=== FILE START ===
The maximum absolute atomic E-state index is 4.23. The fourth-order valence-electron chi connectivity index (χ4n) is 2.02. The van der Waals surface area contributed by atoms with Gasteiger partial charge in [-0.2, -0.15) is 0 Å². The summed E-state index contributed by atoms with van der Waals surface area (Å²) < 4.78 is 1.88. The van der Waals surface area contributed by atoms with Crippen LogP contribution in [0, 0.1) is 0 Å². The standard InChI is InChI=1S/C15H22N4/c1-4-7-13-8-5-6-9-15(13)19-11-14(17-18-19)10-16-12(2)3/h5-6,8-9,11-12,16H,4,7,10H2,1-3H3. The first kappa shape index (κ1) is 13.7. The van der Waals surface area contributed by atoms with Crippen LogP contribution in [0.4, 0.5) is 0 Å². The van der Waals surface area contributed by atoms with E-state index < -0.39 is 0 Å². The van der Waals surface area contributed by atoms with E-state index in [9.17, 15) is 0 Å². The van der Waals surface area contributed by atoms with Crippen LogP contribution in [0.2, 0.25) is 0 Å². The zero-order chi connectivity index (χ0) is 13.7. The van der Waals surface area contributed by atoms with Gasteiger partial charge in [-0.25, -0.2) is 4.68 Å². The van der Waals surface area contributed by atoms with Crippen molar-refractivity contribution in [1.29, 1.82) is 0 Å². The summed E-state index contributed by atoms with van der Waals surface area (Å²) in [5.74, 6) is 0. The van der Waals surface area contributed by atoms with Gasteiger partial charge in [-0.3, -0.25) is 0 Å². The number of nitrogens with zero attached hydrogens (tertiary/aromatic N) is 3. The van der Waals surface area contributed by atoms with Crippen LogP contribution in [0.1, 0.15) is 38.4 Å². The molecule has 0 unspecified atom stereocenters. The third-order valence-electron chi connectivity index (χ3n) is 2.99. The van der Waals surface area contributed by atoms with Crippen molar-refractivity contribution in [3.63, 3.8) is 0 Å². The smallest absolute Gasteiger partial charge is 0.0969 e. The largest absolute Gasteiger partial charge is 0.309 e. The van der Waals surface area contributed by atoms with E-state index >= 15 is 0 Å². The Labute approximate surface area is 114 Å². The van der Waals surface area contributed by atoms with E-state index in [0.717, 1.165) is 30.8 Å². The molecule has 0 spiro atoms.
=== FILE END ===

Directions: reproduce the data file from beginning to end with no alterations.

The maximum absolute atomic E-state index is 4.23. The fourth-order valence-electron chi connectivity index (χ4n) is 2.02. The van der Waals surface area contributed by atoms with Gasteiger partial charge in [-0.2, -0.15) is 0 Å². The summed E-state index contributed by atoms with van der Waals surface area (Å²) < 4.78 is 1.88. The van der Waals surface area contributed by atoms with Crippen LogP contribution in [0, 0.1) is 0 Å². The standard InChI is InChI=1S/C15H22N4/c1-4-7-13-8-5-6-9-15(13)19-11-14(17-18-19)10-16-12(2)3/h5-6,8-9,11-12,16H,4,7,10H2,1-3H3. The first kappa shape index (κ1) is 13.7. The van der Waals surface area contributed by atoms with Crippen LogP contribution in [0.4, 0.5) is 0 Å². The van der Waals surface area contributed by atoms with E-state index < -0.39 is 0 Å². The van der Waals surface area contributed by atoms with E-state index in [9.17, 15) is 0 Å². The van der Waals surface area contributed by atoms with Crippen LogP contribution in [0.2, 0.25) is 0 Å². The zero-order chi connectivity index (χ0) is 13.7. The van der Waals surface area contributed by atoms with Gasteiger partial charge in [-0.25, -0.2) is 4.68 Å². The van der Waals surface area contributed by atoms with Crippen molar-refractivity contribution in [1.29, 1.82) is 0 Å². The summed E-state index contributed by atoms with van der Waals surface area (Å²) in [5.74, 6) is 0. The van der Waals surface area contributed by atoms with Gasteiger partial charge in [-0.3, -0.25) is 0 Å². The number of nitrogens with zero attached hydrogens (tertiary/aromatic N) is 3. The van der Waals surface area contributed by atoms with Crippen LogP contribution in [0.1, 0.15) is 38.4 Å². The molecule has 0 unspecified atom stereocenters. The third-order valence-electron chi connectivity index (χ3n) is 2.99. The van der Waals surface area contributed by atoms with Crippen molar-refractivity contribution in [3.63, 3.8) is 0 Å². The smallest absolute Gasteiger partial charge is 0.0969 e. The largest absolute Gasteiger partial charge is 0.309 e. The van der Waals surface area contributed by atoms with E-state index >= 15 is 0 Å². The Labute approximate surface area is 114 Å². The van der Waals surface area contributed by atoms with E-state index in [0.717, 1.165) is 30.8 Å². The molecule has 0 spiro atoms.